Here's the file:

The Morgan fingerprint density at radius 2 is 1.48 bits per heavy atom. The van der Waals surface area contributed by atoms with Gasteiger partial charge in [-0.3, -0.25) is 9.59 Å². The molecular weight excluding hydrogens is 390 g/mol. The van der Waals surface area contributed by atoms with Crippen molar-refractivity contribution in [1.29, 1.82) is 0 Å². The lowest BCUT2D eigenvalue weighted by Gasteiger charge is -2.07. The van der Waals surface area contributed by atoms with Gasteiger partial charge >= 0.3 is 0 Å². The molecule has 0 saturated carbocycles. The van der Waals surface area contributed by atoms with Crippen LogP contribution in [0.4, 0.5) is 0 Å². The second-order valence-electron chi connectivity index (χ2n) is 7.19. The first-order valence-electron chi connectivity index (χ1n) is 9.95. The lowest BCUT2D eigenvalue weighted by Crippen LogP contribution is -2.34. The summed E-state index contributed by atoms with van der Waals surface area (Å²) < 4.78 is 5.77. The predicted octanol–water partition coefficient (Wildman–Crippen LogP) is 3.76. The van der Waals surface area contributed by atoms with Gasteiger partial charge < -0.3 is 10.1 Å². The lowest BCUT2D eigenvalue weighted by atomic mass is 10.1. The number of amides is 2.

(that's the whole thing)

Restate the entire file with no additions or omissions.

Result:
The Morgan fingerprint density at radius 2 is 1.48 bits per heavy atom. The van der Waals surface area contributed by atoms with Gasteiger partial charge in [-0.3, -0.25) is 9.59 Å². The molecular weight excluding hydrogens is 390 g/mol. The van der Waals surface area contributed by atoms with Crippen molar-refractivity contribution in [1.29, 1.82) is 0 Å². The lowest BCUT2D eigenvalue weighted by Gasteiger charge is -2.07. The van der Waals surface area contributed by atoms with Gasteiger partial charge >= 0.3 is 0 Å². The molecule has 0 saturated carbocycles. The van der Waals surface area contributed by atoms with Crippen LogP contribution in [0.4, 0.5) is 0 Å². The second-order valence-electron chi connectivity index (χ2n) is 7.19. The first-order valence-electron chi connectivity index (χ1n) is 9.95. The lowest BCUT2D eigenvalue weighted by Crippen LogP contribution is -2.34. The summed E-state index contributed by atoms with van der Waals surface area (Å²) < 4.78 is 5.77. The predicted octanol–water partition coefficient (Wildman–Crippen LogP) is 3.76. The van der Waals surface area contributed by atoms with Gasteiger partial charge < -0.3 is 10.1 Å². The lowest BCUT2D eigenvalue weighted by atomic mass is 10.1. The number of amides is 2.